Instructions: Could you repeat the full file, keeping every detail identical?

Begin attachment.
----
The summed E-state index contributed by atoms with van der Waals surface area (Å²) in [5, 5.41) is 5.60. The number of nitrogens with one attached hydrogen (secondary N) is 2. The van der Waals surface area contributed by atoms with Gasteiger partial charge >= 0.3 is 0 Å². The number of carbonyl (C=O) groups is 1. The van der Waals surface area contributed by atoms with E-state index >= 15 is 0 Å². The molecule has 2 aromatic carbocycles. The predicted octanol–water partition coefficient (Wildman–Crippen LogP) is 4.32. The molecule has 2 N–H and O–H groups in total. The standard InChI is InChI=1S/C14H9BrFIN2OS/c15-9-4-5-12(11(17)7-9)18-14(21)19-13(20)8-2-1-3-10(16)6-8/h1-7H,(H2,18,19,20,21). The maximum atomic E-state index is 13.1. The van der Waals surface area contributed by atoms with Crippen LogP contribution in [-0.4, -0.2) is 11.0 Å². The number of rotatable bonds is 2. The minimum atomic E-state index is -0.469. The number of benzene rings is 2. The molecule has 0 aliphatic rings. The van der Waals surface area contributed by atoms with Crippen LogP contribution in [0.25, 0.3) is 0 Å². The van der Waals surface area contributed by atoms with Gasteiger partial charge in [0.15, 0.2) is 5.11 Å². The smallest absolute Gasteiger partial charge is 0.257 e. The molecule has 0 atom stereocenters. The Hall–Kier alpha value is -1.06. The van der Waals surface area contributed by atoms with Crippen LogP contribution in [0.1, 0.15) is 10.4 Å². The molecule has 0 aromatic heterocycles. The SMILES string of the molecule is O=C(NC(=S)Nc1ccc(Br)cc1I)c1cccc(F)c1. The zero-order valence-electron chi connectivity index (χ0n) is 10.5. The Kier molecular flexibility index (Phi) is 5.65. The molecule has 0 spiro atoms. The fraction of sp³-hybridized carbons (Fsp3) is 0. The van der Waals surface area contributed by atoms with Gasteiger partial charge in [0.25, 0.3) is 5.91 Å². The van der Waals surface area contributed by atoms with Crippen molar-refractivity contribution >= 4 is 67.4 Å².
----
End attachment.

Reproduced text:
The summed E-state index contributed by atoms with van der Waals surface area (Å²) in [5, 5.41) is 5.60. The number of nitrogens with one attached hydrogen (secondary N) is 2. The van der Waals surface area contributed by atoms with Gasteiger partial charge >= 0.3 is 0 Å². The number of carbonyl (C=O) groups is 1. The van der Waals surface area contributed by atoms with E-state index >= 15 is 0 Å². The molecule has 2 aromatic carbocycles. The predicted octanol–water partition coefficient (Wildman–Crippen LogP) is 4.32. The molecule has 2 N–H and O–H groups in total. The standard InChI is InChI=1S/C14H9BrFIN2OS/c15-9-4-5-12(11(17)7-9)18-14(21)19-13(20)8-2-1-3-10(16)6-8/h1-7H,(H2,18,19,20,21). The maximum atomic E-state index is 13.1. The van der Waals surface area contributed by atoms with Crippen LogP contribution in [-0.4, -0.2) is 11.0 Å². The number of rotatable bonds is 2. The minimum atomic E-state index is -0.469. The number of benzene rings is 2. The molecule has 0 aliphatic rings. The van der Waals surface area contributed by atoms with Crippen LogP contribution in [0.25, 0.3) is 0 Å². The van der Waals surface area contributed by atoms with Gasteiger partial charge in [0.15, 0.2) is 5.11 Å². The smallest absolute Gasteiger partial charge is 0.257 e. The molecule has 0 atom stereocenters. The Hall–Kier alpha value is -1.06. The van der Waals surface area contributed by atoms with Crippen LogP contribution in [0.1, 0.15) is 10.4 Å². The molecule has 0 aromatic heterocycles. The SMILES string of the molecule is O=C(NC(=S)Nc1ccc(Br)cc1I)c1cccc(F)c1. The zero-order valence-electron chi connectivity index (χ0n) is 10.5. The Kier molecular flexibility index (Phi) is 5.65. The molecule has 0 spiro atoms. The fraction of sp³-hybridized carbons (Fsp3) is 0. The van der Waals surface area contributed by atoms with Gasteiger partial charge in [0.25, 0.3) is 5.91 Å². The van der Waals surface area contributed by atoms with Crippen molar-refractivity contribution >= 4 is 67.4 Å².